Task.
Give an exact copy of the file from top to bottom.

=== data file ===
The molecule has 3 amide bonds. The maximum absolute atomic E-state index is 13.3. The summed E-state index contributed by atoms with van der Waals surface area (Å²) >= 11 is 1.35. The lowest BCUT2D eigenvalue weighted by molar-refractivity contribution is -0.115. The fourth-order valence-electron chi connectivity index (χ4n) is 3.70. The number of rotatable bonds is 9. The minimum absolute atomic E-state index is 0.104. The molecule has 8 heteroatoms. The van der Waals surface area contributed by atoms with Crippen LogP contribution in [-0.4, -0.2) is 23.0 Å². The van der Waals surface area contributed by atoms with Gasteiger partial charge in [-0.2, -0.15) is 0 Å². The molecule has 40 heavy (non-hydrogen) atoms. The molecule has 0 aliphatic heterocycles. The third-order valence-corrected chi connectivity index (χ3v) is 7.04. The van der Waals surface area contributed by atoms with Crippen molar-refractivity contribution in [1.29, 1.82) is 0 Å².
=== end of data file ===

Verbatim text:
The molecule has 3 amide bonds. The maximum absolute atomic E-state index is 13.3. The summed E-state index contributed by atoms with van der Waals surface area (Å²) >= 11 is 1.35. The lowest BCUT2D eigenvalue weighted by molar-refractivity contribution is -0.115. The fourth-order valence-electron chi connectivity index (χ4n) is 3.70. The number of rotatable bonds is 9. The minimum absolute atomic E-state index is 0.104. The molecule has 8 heteroatoms. The van der Waals surface area contributed by atoms with Crippen LogP contribution in [-0.4, -0.2) is 23.0 Å². The van der Waals surface area contributed by atoms with Gasteiger partial charge in [-0.2, -0.15) is 0 Å². The molecule has 40 heavy (non-hydrogen) atoms. The molecule has 0 aliphatic heterocycles. The third-order valence-corrected chi connectivity index (χ3v) is 7.04. The van der Waals surface area contributed by atoms with Crippen molar-refractivity contribution in [1.29, 1.82) is 0 Å².